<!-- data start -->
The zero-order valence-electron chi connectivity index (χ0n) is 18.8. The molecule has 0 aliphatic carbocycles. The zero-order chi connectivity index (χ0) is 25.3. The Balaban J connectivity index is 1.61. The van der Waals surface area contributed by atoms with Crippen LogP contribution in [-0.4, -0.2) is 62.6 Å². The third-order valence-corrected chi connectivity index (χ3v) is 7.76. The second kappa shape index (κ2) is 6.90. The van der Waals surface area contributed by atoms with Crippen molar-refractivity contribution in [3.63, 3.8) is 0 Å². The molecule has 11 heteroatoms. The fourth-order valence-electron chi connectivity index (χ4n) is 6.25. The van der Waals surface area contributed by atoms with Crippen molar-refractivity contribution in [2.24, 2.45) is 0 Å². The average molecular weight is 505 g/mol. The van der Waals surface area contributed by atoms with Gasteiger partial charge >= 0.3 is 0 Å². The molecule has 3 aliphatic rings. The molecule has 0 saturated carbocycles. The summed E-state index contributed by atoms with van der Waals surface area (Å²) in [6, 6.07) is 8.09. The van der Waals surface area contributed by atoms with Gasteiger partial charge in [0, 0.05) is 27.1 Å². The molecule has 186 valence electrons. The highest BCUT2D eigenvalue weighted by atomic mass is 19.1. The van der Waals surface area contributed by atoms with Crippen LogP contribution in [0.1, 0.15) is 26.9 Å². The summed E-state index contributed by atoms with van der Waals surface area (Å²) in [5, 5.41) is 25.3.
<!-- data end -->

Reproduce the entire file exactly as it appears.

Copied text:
The zero-order valence-electron chi connectivity index (χ0n) is 18.8. The molecule has 0 aliphatic carbocycles. The zero-order chi connectivity index (χ0) is 25.3. The Balaban J connectivity index is 1.61. The van der Waals surface area contributed by atoms with Crippen LogP contribution in [-0.4, -0.2) is 62.6 Å². The third-order valence-corrected chi connectivity index (χ3v) is 7.76. The second kappa shape index (κ2) is 6.90. The van der Waals surface area contributed by atoms with Crippen molar-refractivity contribution in [3.63, 3.8) is 0 Å². The molecule has 11 heteroatoms. The fourth-order valence-electron chi connectivity index (χ4n) is 6.25. The van der Waals surface area contributed by atoms with Crippen molar-refractivity contribution in [2.24, 2.45) is 0 Å². The average molecular weight is 505 g/mol. The van der Waals surface area contributed by atoms with Gasteiger partial charge >= 0.3 is 0 Å². The molecule has 3 aliphatic rings. The molecule has 0 saturated carbocycles. The summed E-state index contributed by atoms with van der Waals surface area (Å²) in [6, 6.07) is 8.09. The van der Waals surface area contributed by atoms with Gasteiger partial charge in [0, 0.05) is 27.1 Å². The molecule has 186 valence electrons. The highest BCUT2D eigenvalue weighted by atomic mass is 19.1. The van der Waals surface area contributed by atoms with Crippen LogP contribution in [0.1, 0.15) is 26.9 Å². The summed E-state index contributed by atoms with van der Waals surface area (Å²) in [5, 5.41) is 25.3.